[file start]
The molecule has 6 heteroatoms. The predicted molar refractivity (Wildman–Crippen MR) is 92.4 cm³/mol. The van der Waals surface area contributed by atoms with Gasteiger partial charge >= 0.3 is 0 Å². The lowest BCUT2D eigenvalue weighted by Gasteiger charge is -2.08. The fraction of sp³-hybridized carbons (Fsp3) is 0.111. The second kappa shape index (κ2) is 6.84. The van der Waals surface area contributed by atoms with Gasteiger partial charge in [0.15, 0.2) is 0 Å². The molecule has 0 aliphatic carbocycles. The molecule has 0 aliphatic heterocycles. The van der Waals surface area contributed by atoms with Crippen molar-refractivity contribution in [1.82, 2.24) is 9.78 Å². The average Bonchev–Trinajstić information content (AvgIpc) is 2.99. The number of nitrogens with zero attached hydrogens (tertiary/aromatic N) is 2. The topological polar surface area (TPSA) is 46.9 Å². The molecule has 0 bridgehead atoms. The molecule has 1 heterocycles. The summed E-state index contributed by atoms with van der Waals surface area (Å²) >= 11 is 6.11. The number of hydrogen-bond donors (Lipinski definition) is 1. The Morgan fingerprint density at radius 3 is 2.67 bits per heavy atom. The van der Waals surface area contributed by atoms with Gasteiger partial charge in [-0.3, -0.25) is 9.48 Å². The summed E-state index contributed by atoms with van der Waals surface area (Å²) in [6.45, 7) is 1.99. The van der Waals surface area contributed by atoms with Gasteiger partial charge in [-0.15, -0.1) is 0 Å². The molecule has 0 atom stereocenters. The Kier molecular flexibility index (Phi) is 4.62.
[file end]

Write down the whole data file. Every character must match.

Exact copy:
The molecule has 6 heteroatoms. The predicted molar refractivity (Wildman–Crippen MR) is 92.4 cm³/mol. The van der Waals surface area contributed by atoms with Gasteiger partial charge >= 0.3 is 0 Å². The lowest BCUT2D eigenvalue weighted by Gasteiger charge is -2.08. The fraction of sp³-hybridized carbons (Fsp3) is 0.111. The second kappa shape index (κ2) is 6.84. The van der Waals surface area contributed by atoms with Gasteiger partial charge in [0.15, 0.2) is 0 Å². The molecule has 0 aliphatic carbocycles. The molecule has 0 aliphatic heterocycles. The van der Waals surface area contributed by atoms with Crippen molar-refractivity contribution in [1.82, 2.24) is 9.78 Å². The average Bonchev–Trinajstić information content (AvgIpc) is 2.99. The number of nitrogens with zero attached hydrogens (tertiary/aromatic N) is 2. The topological polar surface area (TPSA) is 46.9 Å². The molecule has 0 bridgehead atoms. The molecule has 1 heterocycles. The summed E-state index contributed by atoms with van der Waals surface area (Å²) >= 11 is 6.11. The number of hydrogen-bond donors (Lipinski definition) is 1. The Morgan fingerprint density at radius 3 is 2.67 bits per heavy atom. The van der Waals surface area contributed by atoms with Gasteiger partial charge in [-0.3, -0.25) is 9.48 Å². The summed E-state index contributed by atoms with van der Waals surface area (Å²) in [6.45, 7) is 1.99. The van der Waals surface area contributed by atoms with Gasteiger partial charge in [-0.15, -0.1) is 0 Å². The molecule has 0 atom stereocenters. The Kier molecular flexibility index (Phi) is 4.62.